return uploadFilethen// Success uploading the file// There was an error, and we get the reason for error// We get notified of the upload's progress as it is executed;
fail, Q also provides a shorthand for progress callbacks
return uploadFileprogress// We get notified of the upload's progress;
When you get to the end of a chain of promises, you should either return the last promise or end the chain. Since handlers catch errors, it’s an unfortunate pattern that the exceptions can go unobserved.
So, either return it,
return foothenreturn "bar";;
Or, end it.
Ending a promise chain makes sure that, if an error doesn’t get handled before the end, it will get rethrown and reported.
This is a stopgap. We are exploring ways to make unhandled errors visible without any explicit handling.
Everything above assumes you get a promise from somewhere else. This is the common case. Every once in a while, you will need to create a promise from scratch.
You can create a promise from a value using
Q.fcall. This returns a
promise for 10.
return Qfcallreturn 10;;
You can also use
fcall to get a promise for an exception.
return Qfcallthrow "Can't do it";;
As the name implies,
fcall can call functions, or even promised
functions. This uses the
eventualAdd function above to add two
return QfcalleventualAdd 2 2;
If you have to interface with asynchronous functions that are callback-based
instead of promise-based, Q provides a few shortcuts (like
friends). But much of the time, the solution will be to use deferreds.
var deferred = Qdefer;FSreadFile"foo.txt" "utf-8"if errordeferredrejecterror;elsedeferredresolvetext;;return deferredpromise;
Note that a deferred can be resolved with a value or a promise. The
reject function is a shorthand for resolving with a rejected
// this:deferredreject"Can't do it";// is shorthand for:var rejection = Qfcallthrow "Can't do it";;deferredresolverejection;
This is a simplified implementation of
var deferred = Qdefer;setTimeoutdeferredresolve ms;return deferredpromise;
This is a simplified implementation of
var deferred = Qdefer;Qwhenpromise deferredresolve;delaymsthendeferredreject"Timed out";;return deferredpromise;
Finally, you can send a progress notification to the promise with
For illustration, this is a wrapper for XML HTTP requests in the browser. Note that a more thorough implementation would be in order in practice.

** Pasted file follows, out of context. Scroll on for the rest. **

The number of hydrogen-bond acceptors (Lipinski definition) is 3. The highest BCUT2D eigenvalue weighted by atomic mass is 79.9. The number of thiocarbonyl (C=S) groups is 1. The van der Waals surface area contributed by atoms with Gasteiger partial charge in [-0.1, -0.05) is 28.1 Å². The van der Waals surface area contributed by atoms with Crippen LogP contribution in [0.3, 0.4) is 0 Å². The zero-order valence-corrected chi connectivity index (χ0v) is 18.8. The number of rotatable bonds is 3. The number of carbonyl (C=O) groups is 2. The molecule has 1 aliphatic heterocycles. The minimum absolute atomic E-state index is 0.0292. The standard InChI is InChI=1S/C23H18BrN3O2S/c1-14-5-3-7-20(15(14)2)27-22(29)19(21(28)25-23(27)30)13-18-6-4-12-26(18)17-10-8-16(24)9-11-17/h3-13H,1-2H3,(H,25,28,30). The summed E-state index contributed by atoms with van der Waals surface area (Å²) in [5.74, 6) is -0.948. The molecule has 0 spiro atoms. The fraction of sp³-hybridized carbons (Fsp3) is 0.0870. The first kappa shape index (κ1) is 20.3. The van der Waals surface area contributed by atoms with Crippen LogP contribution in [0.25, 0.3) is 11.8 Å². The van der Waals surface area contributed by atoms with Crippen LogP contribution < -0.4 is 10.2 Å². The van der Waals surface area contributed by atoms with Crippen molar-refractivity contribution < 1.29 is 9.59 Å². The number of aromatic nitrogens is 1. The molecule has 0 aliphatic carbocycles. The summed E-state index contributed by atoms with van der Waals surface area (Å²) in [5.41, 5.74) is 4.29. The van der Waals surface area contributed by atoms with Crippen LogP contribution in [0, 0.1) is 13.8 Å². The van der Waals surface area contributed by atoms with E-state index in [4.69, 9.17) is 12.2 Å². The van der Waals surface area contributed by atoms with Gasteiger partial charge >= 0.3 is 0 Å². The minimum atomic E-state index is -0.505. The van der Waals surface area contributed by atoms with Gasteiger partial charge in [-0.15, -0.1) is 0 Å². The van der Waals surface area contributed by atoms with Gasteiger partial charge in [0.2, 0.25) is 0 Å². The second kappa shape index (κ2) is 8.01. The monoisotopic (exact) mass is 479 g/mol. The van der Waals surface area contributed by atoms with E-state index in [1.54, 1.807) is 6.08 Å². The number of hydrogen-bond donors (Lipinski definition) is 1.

var request = ;var deferred = Qdefer;requestopen"GET" url true;requestonload = onload;requestonerror = onerror;requestonprogress = onprogress;requestsend;if requeststatus === 200deferredresolverequestresponseText;elsedeferredreject"Status code was " + requeststatus;deferredreject"Can't XHR " + JSONstringifyurl;deferrednotifyeventloaded / eventtotal;return deferredpromise;
Below is an example of how to use this
requestOkText""then// If the HTTP response returns 200 OK, log the response text.console.logresponseText;// If there's an error or a non-200 status code, log the error.console.errorerror;// Log the progress as it comes in.console.log"Request progress: " + Mathroundprogress * 100 + "%";;
This is an alternative promise-creation API that has the same power as the deferred concept, but without introducing another conceptual entity.
requestOkText example above using
return QPromisevar request = ;requestopen"GET" url true;requestonload = onload;requestonerror = onerror;requestonprogress = onprogress;requestsend;if requeststatus === 200resolverequestresponseText;elsereject"Status code was " + requeststatus;reject"Can't XHR " + JSONstringifyurl;notifyeventloaded / eventtotal;;
requestOkText were to throw an exception, the returned promise would be
rejected with that thrown exception as the rejection reason.
If you are using a function that may return a promise, but just might return a value if it doesn’t need to defer, you can use the “static” methods of the Q library.
when function is the static equivalent for
All of the other methods on a promise have static analogs with the same name.
The following are equivalent:
return Qalla b;
return Qfcallreturn a b;all;
When working with promises provided by other libraries, you should
convert it to a Q promise. Not all promise libraries make the same
guarantees as Q and certainly don’t provide all of the same methods.